Bob Cover was not content with the world. In his legal scholarship, this discontent expressed itself as a demand that law be "redemptive" in its aspiration, acknowledging the "unredeemed character of reality as we know it" and seeking to replace it with a "fundamentally different reality." Bob lived in this normative aspiration not only in his secular legal scholarship but in his absorbing involvement with Torah. Indeed, he would not recognize the secular and religious dimensions of law as distinct in any important sense. There was no part of Bob's life - whether characterized as legal, religious, personal - that was not touched by his passion for redemptive transformation.
Bob's involvement in the Civil Rights struggle was a central experience in his commitment to transform the "unredeemed character of reality." Though his deep aversion to coercion deployed by constituted social authority spoke directly to our generation's experience of the Vietnam War, the Civil Rights movement was more formative for him, especially in his confrontation with the raw violence of racist subordination that the movement brought into open view in the early 1960s. I had known from Bob that, as a college and law school student, he had gone South as a civil rights worker and I knew too that he had been arrested and spent what I gathered was a brief time, perhaps even just one night, in a rural Southern jail. In my oral presentation at this conference, I mentioned these facts as part of my understanding of Bob's thinking.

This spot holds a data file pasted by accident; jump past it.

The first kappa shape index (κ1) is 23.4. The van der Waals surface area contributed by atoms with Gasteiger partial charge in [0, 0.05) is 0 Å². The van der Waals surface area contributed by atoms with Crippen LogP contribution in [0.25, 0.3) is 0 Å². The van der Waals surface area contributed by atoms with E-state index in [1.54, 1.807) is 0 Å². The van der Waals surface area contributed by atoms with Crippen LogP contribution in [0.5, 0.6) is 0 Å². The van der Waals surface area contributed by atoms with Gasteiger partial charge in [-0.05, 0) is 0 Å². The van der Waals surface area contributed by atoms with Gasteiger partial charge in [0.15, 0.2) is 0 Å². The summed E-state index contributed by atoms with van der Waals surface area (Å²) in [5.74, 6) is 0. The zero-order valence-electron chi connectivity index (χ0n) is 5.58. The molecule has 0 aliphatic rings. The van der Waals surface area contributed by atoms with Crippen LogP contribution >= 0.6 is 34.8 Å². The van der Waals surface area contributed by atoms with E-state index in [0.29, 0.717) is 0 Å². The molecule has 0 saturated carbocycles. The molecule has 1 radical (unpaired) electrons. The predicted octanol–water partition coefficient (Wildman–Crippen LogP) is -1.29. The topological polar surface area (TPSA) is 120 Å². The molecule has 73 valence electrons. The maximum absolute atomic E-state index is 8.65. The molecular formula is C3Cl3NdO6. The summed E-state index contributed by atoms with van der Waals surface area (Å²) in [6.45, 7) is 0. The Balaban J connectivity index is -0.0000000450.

Burt, Robert A.
"Robert Cover's Passion,"
Yale Journal of Law & the Humanities:
1, Article 1.
Available at: http://digitalcommons.law.yale.edu/yjlh/vol17/iss1/1